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Less than two years after she explored the bloody end of British rule in India with the Berlinale-bowing Viceroy’s House, Gurinder Chadha — best known for films such as Bend It Like Beckham and Bhaji on the Beach — turns the clock back 150 years to the cusp of the 19th century and its chaotic beginnings.
Beecham House may once again be set within a magnificent Indian mansion, but this time Chadha has taken her story to TV in a drama following a wealthy British businessman (played by Tom Bateman) — a former soldier and ex-employee of the all-powerful East India Company — who hopes to start a new life for himself and his family just as numerous powers vie for control and the Mughal empire comes to a close.
The six-part series, commissioned by ITV and due to land on the British network next year, is being sold internationally and at MIPCOM by Fremantle, which has a stake in Chadha’s Bend It TV banner.
Speaking to The Hollywood Reporter from the Indian city of Jaipur — where Beecham House’s grand, palatial exteriors are being shot (the rest at London’s Ealing Studios) — Chadha speaks about getting the history bug, making her first TV series in 23 years and similarities with Downton Abbey (and beyond the fact that the show stars Lesley Nicol, best known as Mrs. Patmore).
Where did the idea for Beecham House come from?
I got the history bug with Viceroy’s House. I so enjoyed making a period film. While waiting for Viceroy’s House to happen — it took us about five years — I said to Paul [Mayeda Berges, Chadha’s husband and co-writer], while we’re doing all this research into the relationships between Britain and India, let’s go deeper and write something that allows us to go back and look at the history between the two nations but through personal relationships. So although it’s period and it’s historical, it is very much about the personal characters and the dilemmas that people faced at that time, on the cusp of empire.
With Viceroy’s House, it was the end of the empire. With Beecham’s House, it’s the start. Are there similar tensions at play?
As this point, India doesn’t really know what’s hit it. Basically, what I like abut this period, you have the East India Company, which has been making inroads into India and has really taken over Bengal, but realized they weren’t making enough money, so they started taking over the principalities, collecting taxes etc. That was their MO. They weren’t interested in ruling the country, they just wanted the money, really. But you’ve also got France making inroads in the south in Mysore. But then the French Revolution happens, so there are these generals in India suddenly without a government. One of our characters is a French general employed by the Indian maharajas, who are also standing in the wings, trying to get India back from the Moghuls. So we’re in the last throes of the Moghul empire. It’s a bit of a free for all.
Did you always intend to make it for TV?
For me it was a no-brainer to come up with something like this — a longform series as opposed to a movie, that I can take from 1795 effectively to 1947 if I want. It can go on and on. I think that at its core it’s a family saga and that I really like. One of the shows that had the biggest influence on me is [1970s ITV drama] Upstairs, Downstairs. It is like an Upstairs, Downstairs show, but slightly different. This way you get the interaction between the Indians and the Indian staff as well as the English. But then you also have Indian royalty that the English are dealing with. So it’s a very good mix of Indian characters and English characters.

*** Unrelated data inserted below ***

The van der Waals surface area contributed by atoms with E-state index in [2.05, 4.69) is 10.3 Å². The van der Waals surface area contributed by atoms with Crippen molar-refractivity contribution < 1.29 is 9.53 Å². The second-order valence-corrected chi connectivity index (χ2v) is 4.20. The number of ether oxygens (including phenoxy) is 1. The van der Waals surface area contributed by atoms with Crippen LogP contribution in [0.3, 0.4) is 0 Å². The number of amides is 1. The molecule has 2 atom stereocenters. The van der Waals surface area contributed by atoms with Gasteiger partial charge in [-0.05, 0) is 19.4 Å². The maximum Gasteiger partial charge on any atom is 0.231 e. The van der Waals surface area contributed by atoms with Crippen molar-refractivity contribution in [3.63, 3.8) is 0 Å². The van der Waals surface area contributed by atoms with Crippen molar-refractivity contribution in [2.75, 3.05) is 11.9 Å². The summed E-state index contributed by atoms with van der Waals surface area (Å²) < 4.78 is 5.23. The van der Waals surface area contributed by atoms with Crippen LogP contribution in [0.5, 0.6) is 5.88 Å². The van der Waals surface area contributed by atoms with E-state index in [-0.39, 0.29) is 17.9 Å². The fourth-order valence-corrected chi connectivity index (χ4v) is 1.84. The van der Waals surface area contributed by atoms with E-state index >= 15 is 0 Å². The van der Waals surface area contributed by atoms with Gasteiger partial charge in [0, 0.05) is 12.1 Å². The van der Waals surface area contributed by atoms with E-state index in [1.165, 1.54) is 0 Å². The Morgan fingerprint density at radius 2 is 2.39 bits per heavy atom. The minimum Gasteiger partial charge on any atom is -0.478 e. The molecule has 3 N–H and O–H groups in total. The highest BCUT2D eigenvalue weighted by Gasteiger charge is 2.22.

Downton Abbey is seen as modern-day equivalent of Upstairs, Downstairs. This sounds like it has many similarities.
I think Downton Abbey was a very good version of Upstairs, Downstairs. I liked Upstairs, Downstairs, because I thought it was quite political. I liked the fact that one character was a suffragette and the father was an MP — it brought the outside politics into the house. You do have that in Downton, but I think it’s different.
Are the characters all fictitious, or will there be some real-life figures in there?
The main characters are fictitious, but there were characters that were around that we’re drawing on. There was this fantastic woman, who had many affairs with German, French and Dutch generals and then, as they died, she took their armies and their wealth and she ended up being very rich and very powerful. She had her own army and principality and was very close to the Mogul ruler. She’s a character. [Historian and author] William Dalrymple has been working with us — he’s been one of our historical consultants.
It’s actually turning out to be quite a sultry show — the characters and actors are all rather good-looking, but more than that is that there was a lot of chemistry and sexual tension between people at that time, so I’m playing with that.
Is this your first TV series?
It’s actually not — I started on radio, but then moved to TV as a researcher and did one drama, many years ago — a BBC two-part series called Rich Deceiver. And I was delighted that at the time it got something like 13 million viewers.
So how does it feel to be coming back to TV after focusing on film for so long?
I think the storytelling is magnificent. It’s great to tell a story over six hours and really go with these characters on a long journey. And you’re allowed to go off on tangents, which in a movie you’re not. The only thing is, logistically, it’s quite a beast!
What I love about being a British Indian is that Britain has a very long history with India, and so it’s a real pleasure to be able go back and explore that relationship, not as a straightforward “who are the goodies, who are the baddies,” but really explore it through human characters, who are much more complex.
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